How well can the EU-US Privacy Shield protect your data?

After much criticism, challenges to the newly-adopted framework could be on the way...

The European Commission formally adopted the much-debated EU-US Privacy Shield on Tuesday, finally replacing the Safe Harbour framework that was found to be invalid in October 2015.

Aiming to offer effective protection for the data of EU citizens, the Shield was formed from a political agreement between the European Commission and the US Government back in February, but it has had a turbulent journey to finding proper approval since then.

While there were qualified endorsements from the likes of Microsoft, EU data regulators felt for a long time that it would not get off the ground.

The EU's Article 29 Working Party, established under a 1995 Directive on personal data protection, took issue with six exceptions US intelligence agencies have demanded so that they can continue to gather data en masse from Europe.

The Working Party also argued that the role of a US-appointed ombudsperson was too vague – as well as the fact they will be reporting to the US Secretary of State. Not only that, the pact was judged to be too complex, bringing together legal instruments, letters, annexes and more.

Isabelle Falque-Pierrotin, chair of the Article 29 Working Party, said:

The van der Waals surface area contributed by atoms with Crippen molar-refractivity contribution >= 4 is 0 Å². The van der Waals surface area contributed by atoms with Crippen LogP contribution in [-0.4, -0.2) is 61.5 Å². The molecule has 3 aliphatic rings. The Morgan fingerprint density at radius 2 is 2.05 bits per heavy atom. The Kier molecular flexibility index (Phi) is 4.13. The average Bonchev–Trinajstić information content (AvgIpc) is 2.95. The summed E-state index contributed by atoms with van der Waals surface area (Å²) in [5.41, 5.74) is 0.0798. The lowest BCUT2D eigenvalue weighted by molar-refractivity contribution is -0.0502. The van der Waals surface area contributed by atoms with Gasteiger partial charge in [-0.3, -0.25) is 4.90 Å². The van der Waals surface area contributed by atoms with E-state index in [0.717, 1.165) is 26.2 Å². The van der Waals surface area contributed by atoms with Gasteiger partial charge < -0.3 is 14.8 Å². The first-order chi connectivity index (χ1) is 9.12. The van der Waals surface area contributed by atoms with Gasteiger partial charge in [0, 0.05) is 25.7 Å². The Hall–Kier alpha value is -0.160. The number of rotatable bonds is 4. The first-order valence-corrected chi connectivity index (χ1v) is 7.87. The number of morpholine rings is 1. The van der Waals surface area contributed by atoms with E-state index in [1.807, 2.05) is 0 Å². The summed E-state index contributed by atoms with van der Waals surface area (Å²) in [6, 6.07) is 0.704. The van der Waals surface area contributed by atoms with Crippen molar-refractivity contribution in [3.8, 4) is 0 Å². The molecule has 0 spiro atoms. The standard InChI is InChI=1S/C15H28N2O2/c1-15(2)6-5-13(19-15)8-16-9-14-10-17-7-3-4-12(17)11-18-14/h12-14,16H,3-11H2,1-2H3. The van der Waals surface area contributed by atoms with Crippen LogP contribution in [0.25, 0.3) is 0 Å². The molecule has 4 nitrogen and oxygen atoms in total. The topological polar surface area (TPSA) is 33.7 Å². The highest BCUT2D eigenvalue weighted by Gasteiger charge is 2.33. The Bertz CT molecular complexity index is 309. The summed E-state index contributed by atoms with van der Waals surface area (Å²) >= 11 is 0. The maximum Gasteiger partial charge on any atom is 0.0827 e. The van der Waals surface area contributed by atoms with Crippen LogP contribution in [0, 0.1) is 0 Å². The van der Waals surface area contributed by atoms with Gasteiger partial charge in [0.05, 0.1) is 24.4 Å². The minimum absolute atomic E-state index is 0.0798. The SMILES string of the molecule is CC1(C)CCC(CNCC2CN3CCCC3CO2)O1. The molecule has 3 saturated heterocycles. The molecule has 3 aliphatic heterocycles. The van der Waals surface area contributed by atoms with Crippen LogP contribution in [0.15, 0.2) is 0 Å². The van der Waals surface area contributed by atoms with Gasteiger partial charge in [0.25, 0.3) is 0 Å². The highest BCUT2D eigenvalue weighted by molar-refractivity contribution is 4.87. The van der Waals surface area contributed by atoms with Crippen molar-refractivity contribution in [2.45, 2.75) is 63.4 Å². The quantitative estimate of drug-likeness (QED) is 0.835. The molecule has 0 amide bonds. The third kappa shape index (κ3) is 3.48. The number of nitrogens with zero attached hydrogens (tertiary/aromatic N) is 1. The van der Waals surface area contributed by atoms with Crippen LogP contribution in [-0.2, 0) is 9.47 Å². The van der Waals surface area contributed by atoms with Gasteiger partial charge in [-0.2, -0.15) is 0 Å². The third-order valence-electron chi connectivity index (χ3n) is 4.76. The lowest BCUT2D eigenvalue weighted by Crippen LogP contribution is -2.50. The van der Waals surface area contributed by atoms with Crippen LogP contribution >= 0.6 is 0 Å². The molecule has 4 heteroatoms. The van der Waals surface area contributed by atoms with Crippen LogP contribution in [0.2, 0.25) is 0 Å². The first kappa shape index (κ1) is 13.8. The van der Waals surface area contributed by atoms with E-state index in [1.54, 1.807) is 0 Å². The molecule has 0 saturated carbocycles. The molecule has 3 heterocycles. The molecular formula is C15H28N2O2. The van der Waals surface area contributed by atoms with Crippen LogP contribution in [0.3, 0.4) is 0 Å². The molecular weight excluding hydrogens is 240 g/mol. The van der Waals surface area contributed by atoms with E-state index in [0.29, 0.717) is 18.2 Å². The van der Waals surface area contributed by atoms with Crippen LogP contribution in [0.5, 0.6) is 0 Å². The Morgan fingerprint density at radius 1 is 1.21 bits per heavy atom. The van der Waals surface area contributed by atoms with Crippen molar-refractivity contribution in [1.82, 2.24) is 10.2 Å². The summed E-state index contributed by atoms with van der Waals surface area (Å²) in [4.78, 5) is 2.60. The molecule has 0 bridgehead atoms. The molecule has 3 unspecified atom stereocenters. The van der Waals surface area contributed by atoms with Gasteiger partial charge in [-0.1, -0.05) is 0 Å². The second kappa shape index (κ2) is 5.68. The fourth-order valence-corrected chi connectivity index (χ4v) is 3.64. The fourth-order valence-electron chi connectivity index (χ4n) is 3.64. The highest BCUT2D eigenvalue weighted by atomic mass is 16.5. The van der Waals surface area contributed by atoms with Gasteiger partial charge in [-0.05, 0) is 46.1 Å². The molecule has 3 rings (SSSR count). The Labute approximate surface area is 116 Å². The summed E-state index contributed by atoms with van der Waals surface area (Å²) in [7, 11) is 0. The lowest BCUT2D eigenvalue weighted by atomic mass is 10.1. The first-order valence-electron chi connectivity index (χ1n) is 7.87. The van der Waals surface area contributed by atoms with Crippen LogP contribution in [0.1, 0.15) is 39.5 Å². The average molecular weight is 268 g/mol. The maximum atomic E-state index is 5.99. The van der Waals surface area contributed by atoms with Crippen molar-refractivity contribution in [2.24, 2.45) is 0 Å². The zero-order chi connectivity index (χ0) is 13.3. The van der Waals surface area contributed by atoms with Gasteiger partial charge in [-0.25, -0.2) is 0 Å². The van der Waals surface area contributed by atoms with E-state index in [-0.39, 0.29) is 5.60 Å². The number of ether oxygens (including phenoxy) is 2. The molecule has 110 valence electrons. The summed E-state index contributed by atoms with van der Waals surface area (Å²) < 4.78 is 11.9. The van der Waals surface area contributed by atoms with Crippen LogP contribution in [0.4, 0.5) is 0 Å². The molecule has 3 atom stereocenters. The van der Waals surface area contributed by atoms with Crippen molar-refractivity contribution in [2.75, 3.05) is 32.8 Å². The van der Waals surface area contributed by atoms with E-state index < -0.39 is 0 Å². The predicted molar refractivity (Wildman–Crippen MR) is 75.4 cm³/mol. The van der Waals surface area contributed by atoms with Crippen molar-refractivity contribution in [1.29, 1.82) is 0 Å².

"We believe that we don’t have enough security guarantees in the status of the ombudsperson... in order to be sure that this is really an independent authority."

Falque-Pierrotin noted that the Privacy Shield does not have a revision mechanism to handle the vast European privacy law changes that will arrive along with the new General Data Protection Regulation in 2018.

Meanwhile, Maz Schrems, the Austrian law student who won his case against Safe Harbour, wrote that the Privacy Shield would not stand up in court.

How "robust"?

Věra Jourová, Commissioner for Justice, Consumers and Gender Equality, said yesterday:

"The EU-US Privacy Shield is a robust new system to protect the personal data of Europeans and ensure legal certainty for businesses.

"It brings stronger data protection standards that are better enforced, safeguards on government access, and easier redress for individuals in case of complaints.”

Andrus Ansip, Commission Vice-President for the Digital Single Market, commented:

"We have worked hard with all our partners in Europe and in the US to get this deal right and to have it done as soon as possible. Data flows between our two continents are essential to our society and economy – we now have a robust framework ensuring these transfers take place in the best and safest conditions.”

That “robust framework” is likely to face numerous challenges in the coming weeks and months.

Writing for Medium, Privacy International's legal officer Tomaso Falchetta said the Privacy Shield will be "a field day for law firms."

He continued:

"Given the flawed premises  –  trying to fix data protection deficit in the U.S. by means of the Obama Administration's assurances as opposed to meaningful legislative reform  –  it is not surprising that the new Privacy Shield, at least as it appears in the leaked version, remains full of holes and offers limited protections."

Schrems hadn’t decided whether he would be the one taking the Privacy Shield, though he told Fortune someone inevitably would:

"There are so many options to kill it."

Digital rights group Access Now echoed these sentiments in a statement:

“Based on the same flawed foundations as its predecessor, the Privacy Shield is not likely to withstand future legal challenges.”